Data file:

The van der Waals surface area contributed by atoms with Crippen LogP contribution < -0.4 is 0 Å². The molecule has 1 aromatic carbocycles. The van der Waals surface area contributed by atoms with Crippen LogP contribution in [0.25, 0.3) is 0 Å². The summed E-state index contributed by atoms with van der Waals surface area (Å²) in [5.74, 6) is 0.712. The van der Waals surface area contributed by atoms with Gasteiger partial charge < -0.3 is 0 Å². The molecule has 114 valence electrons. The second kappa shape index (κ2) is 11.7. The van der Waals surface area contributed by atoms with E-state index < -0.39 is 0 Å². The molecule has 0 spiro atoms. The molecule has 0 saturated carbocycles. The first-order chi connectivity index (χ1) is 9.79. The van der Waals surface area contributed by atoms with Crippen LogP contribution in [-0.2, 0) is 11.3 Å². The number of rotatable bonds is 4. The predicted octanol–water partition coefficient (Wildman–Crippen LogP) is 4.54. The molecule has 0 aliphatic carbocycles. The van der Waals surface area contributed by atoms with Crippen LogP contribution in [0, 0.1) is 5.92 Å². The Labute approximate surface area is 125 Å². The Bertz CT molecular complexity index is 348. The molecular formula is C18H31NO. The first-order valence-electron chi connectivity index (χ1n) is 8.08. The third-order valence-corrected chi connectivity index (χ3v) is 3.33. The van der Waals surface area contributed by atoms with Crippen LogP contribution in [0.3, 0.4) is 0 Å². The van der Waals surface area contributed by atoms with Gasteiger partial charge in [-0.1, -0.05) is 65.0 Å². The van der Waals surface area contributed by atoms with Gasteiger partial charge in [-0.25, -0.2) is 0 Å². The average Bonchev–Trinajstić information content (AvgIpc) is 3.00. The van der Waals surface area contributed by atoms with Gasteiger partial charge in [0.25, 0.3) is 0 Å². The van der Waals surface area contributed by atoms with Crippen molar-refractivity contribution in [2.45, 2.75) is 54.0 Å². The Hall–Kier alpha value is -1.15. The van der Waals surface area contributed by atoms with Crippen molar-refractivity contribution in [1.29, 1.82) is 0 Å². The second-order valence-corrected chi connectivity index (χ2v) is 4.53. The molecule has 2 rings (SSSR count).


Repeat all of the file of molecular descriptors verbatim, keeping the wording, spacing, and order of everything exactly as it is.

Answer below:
The van der Waals surface area contributed by atoms with Crippen LogP contribution < -0.4 is 0 Å². The molecule has 1 aromatic carbocycles. The van der Waals surface area contributed by atoms with Crippen LogP contribution in [0.25, 0.3) is 0 Å². The summed E-state index contributed by atoms with van der Waals surface area (Å²) in [5.74, 6) is 0.712. The van der Waals surface area contributed by atoms with Gasteiger partial charge < -0.3 is 0 Å². The molecule has 114 valence electrons. The second kappa shape index (κ2) is 11.7. The van der Waals surface area contributed by atoms with E-state index < -0.39 is 0 Å². The molecule has 0 spiro atoms. The molecule has 0 saturated carbocycles. The first-order chi connectivity index (χ1) is 9.79. The van der Waals surface area contributed by atoms with Crippen LogP contribution in [-0.2, 0) is 11.3 Å². The number of rotatable bonds is 4. The predicted octanol–water partition coefficient (Wildman–Crippen LogP) is 4.54. The molecule has 0 aliphatic carbocycles. The van der Waals surface area contributed by atoms with Crippen LogP contribution in [0, 0.1) is 5.92 Å². The Labute approximate surface area is 125 Å². The Bertz CT molecular complexity index is 348. The molecular formula is C18H31NO. The first-order valence-electron chi connectivity index (χ1n) is 8.08. The third-order valence-corrected chi connectivity index (χ3v) is 3.33. The van der Waals surface area contributed by atoms with Crippen LogP contribution in [0.3, 0.4) is 0 Å². The van der Waals surface area contributed by atoms with Gasteiger partial charge in [-0.1, -0.05) is 65.0 Å². The van der Waals surface area contributed by atoms with Gasteiger partial charge in [-0.25, -0.2) is 0 Å². The average Bonchev–Trinajstić information content (AvgIpc) is 3.00. The van der Waals surface area contributed by atoms with Gasteiger partial charge in [0.25, 0.3) is 0 Å². The van der Waals surface area contributed by atoms with Crippen molar-refractivity contribution in [2.45, 2.75) is 54.0 Å². The Hall–Kier alpha value is -1.15. The van der Waals surface area contributed by atoms with Crippen molar-refractivity contribution in [1.29, 1.82) is 0 Å². The second-order valence-corrected chi connectivity index (χ2v) is 4.53. The molecule has 2 rings (SSSR count).